You think all those ONE fans will be intrigued to know they now can watch perhaps the greatest fighter in the world?
The only bigger deal would have been if ONE had landed a fighter elite in both fighting and promoting. There aren't many of those out there, though, and the UFC isn't about to let go of them.
UFC, ONE working on Johnson-Askren trade
Ariel Helwani breaks down how a potential trade involving UFC's Demetrious Johnson for ONE Championship's Ben Askren came to be.
Ben Askren to the UFC
Despite all of the accolades that Demetrious Johnson has earned for his jaw-dropping skills, his departure is not a big loss for the UFC of 2018. Not long ago, it would have been unthinkable for the world's leading MMA promotion to relinquish the contract of the greatest fighter in any of its weight classes. But under the Endeavor ownership, the fight business appears to be more about the bottom line than the top of the rankings.
The UFC still does have most of the best fighters in the world and also the most depth of any fight company, but the Johnson deal is far from the first incursion upon the promotion's aura of competitive supremacy. Bellator's Gegard Mousasi might be the best middleweight in the world, and that promotion's light heavyweight (and soon-to-be heavyweight?) champion, Ryan Bader, is no worse than top five among 205-pounders.
And until now, ONE boasted a top-shelf fighter as well: Ben Askren. But moving forward, the man whom White used to call "the most boring fighter in MMA history" is all his to try to sell to fans. Oh, how this business is changing.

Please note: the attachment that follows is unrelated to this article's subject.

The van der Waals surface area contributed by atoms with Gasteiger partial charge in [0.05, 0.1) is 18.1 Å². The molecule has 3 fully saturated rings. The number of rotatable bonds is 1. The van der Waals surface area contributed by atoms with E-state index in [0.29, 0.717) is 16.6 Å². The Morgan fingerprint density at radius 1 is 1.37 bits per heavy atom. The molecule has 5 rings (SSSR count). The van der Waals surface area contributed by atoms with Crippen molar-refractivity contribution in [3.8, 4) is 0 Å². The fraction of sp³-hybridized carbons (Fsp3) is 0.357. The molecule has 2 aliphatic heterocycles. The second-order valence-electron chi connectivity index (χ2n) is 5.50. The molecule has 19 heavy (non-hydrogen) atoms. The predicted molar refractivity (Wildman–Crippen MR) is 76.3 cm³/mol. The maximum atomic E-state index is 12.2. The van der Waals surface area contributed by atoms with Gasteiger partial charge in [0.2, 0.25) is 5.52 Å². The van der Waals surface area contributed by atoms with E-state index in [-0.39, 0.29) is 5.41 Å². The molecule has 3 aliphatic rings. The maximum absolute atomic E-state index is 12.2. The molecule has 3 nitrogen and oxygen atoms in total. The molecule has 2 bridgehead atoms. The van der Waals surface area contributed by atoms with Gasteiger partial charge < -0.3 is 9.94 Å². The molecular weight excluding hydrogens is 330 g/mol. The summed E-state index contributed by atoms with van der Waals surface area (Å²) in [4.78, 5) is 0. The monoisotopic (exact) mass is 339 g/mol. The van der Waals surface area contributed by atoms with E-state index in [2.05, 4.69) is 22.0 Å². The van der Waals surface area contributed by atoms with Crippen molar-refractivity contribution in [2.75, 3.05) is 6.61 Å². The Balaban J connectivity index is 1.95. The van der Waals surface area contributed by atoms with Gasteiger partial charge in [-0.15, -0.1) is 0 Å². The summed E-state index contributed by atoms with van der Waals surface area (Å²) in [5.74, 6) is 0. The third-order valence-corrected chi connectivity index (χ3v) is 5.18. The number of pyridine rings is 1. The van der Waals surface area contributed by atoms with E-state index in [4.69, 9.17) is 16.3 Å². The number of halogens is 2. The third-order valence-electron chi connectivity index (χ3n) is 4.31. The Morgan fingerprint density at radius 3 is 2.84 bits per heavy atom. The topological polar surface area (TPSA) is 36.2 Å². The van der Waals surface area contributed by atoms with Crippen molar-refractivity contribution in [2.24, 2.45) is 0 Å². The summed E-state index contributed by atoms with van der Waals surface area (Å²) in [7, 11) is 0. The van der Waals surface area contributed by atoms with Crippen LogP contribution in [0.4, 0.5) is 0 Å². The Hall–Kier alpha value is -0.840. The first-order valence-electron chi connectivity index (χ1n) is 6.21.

Once upon a time, White did try to build up Johnson and the flyweights. The night in 2012 when "Mighty Mouse" became the UFC's first 125-pound champ, White described himself as being "horrified" to hear the Toronto crowd booing what was an action-packed, fast-forward fight.
"If you didn't like the flyweight fight, please, I'm begging you, don't ever buy another UFC pay-per-view again," the incredulous UFC boss said that night. "I don't want your money. You're a moron. You don't like fighting. You don't appreciate talent."
It appears that hordes of fans heeded White's challenge. Johnson never emerged as a megastar even as he was becoming the most dominant champion in MMA. The UFC tried to sell four of his title defenses in 2015 and '16 as pay-per-view headliners, and three of them did dreadful business, barely eclipsing 100,000 buys. The other one did a little better -- but only because it was boosted by an undercard featuring a rising Conor McGregor.
More recently, Johnson fell out of favor with White and the UFC for declining a superfight with bantamweight champ TJ Dillashaw. This was one last shot to sell "Mighty Mouse." When it didn't come to be, it was time to move on.
To Askren, though?
That might be a head-scratcher for those who've witnessed all of the verbal sparring between White and the unbeaten welterweight over the years. But if there's a fight to sell, why not? Askren has shown himself to be an eloquent spokesperson for himself. In today's MMA, this is far more relevant than some bald UFC exec calling him boring.
The arrival of Askren might be just the bait to entice Georges St-Pierre back into the Octagon for one last big fight. If not GSP, perhaps the UFC can find a way to put Askren, who wrestled in the 2008 Olympics, in a cage with lightweight champ Khabib Nurmagomedov. The one fight we won't likely see is Askren vs. welterweight champion Tyron Woodley. They train together under Duke Roufus at Roufusport in Milwaukee.
Askren, 34, retired from ONE after his fight last November, so who knows how much fight he has left? But rest assured that the UFC will wring every last drop out of him. The publicity engine probably will even find a way to turn that Ambien quip into promotional gold.
The grade would have been higher if the UFC brought in a younger fighter who was poised to compete for the belt in his weight class. But this is a good deal for both the promotion and the athlete.